Wednesday, February 6, 2013

Review: Oscar-Nominated Short Films: Live Action

21 minutes
In this French-language drama/thriller, an elderly pianist is captured, drugged and forced to relive his experiences from World War II, when he met his beloved wife, and the years after. Is it all an illusion? A cruel medical experiment? Director Yan England’s lyrical meditation on aging and memory is somewhat predictable, but heartrending in its brutal truths. GĂ©rard Poirier’s performance as Henry is terrific.
Score: 3 stars

16 minutes
This terrific little drama features a cast made up entirely of Somali refugees, in a portrait of their homeland that is both daunting and joyful. Asad (Harun Mohammed), a young boy who dreams of being a fisherman, is disgusted by his friends working for the pirates who harass commercial and private vessels. He prefers the company of Erasto (Ibrahim Moallim Hussein), a Hemingway-esque old man of the sea who offers advice on catching fish and more. Powerful, emotional and deeply authentic.
Score: 3.5 stars

Death Of A Shadow
20 minutes
Eerily beautiful, elegant and haunting, "Death Of A Shadow" is a Dutch-language fantasy that crosses borders of time, space and human feeling. Nathan Rijckx (Matthias Schoenaerts) is a young bespectacled man who wanders a European village with a strange device in his hands that resembles a camera. By peering through it, he can see people at their moment of death and capture their shadow. He labors at the behest of a shadowy figure who collects these disturbing replicas as art. It's a deal with the devil -- 10,000 days and 10,000 images, in exchange for his own life back. But then he meets a young nurse (Laura Verlinden) who makes him question his quest. Writer/director Tom Van Avermaet has given us a small, grim masterstroke.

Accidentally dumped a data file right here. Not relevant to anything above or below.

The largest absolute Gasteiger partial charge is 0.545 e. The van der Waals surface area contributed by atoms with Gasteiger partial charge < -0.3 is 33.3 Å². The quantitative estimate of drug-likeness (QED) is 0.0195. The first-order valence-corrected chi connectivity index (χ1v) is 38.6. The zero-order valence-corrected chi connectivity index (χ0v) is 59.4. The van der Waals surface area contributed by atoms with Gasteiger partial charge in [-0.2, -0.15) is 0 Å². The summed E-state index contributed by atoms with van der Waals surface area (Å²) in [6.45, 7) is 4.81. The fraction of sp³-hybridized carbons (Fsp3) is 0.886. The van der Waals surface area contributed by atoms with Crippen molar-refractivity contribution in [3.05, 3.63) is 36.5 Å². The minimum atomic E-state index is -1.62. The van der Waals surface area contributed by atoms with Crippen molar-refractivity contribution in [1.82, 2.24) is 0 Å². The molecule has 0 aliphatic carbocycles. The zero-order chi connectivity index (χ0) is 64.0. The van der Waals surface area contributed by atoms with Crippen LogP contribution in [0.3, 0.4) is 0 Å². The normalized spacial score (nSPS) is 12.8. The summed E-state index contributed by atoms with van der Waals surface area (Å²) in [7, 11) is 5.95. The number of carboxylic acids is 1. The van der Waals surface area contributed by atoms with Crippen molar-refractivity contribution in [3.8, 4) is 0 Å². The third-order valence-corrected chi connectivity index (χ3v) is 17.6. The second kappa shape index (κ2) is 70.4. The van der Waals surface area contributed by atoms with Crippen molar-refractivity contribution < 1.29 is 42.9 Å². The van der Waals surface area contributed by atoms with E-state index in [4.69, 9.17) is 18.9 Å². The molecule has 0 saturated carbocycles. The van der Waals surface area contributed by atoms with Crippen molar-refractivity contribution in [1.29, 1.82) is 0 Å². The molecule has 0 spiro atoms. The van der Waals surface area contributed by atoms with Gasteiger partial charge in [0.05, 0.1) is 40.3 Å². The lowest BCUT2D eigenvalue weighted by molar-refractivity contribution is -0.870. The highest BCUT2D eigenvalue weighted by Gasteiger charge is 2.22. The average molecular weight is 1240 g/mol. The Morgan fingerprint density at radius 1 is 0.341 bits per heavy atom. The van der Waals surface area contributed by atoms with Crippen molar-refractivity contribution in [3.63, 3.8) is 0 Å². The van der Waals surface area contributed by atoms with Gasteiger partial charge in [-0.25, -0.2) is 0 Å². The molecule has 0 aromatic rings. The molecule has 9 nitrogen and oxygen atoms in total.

Score: 3.5 stars

19 minutes
Quirky and affecting, “Curfew” is about a day in the life of Richie, a young drug addict – which was also supposed to be the last day of his life. He had just opened his wrist with a razor blade when he gets a call from his estranged sister (Kim Allen), begging him to watch her daughter Sophia (a precocious Fatima Ptacek) for the day. He agrees, leading to wonderfully strange excursion as the morose uncle trades jabs and then more genuine exchanges with his spunky niece. Written, directed and starring Shawn Christensen, a born storyteller.
Score: 3.5 stars

Buzkashi Boys
30 minutes
Ahmad (Jawanmard Paiz) and Rafi (Fawad Mohammadi) are two Afghani boys who are best friends despite being polar opposites. Rafi is the loyal son of a traditional blacksmith, toiling away making ax handles from dawn to dusk. Ahmad is a bastard Kabul street urchin, surviving on scams, an outsized personality and petty theft to get by. They’re united in their love for buzkashi, an ancient sport similar to polo, but played with a dead goat instead of a ball. Both dream of finding their own destinies. But then a tragedy destabilizes their young lives. A fine piece of observational drama.
Score: 3 stars

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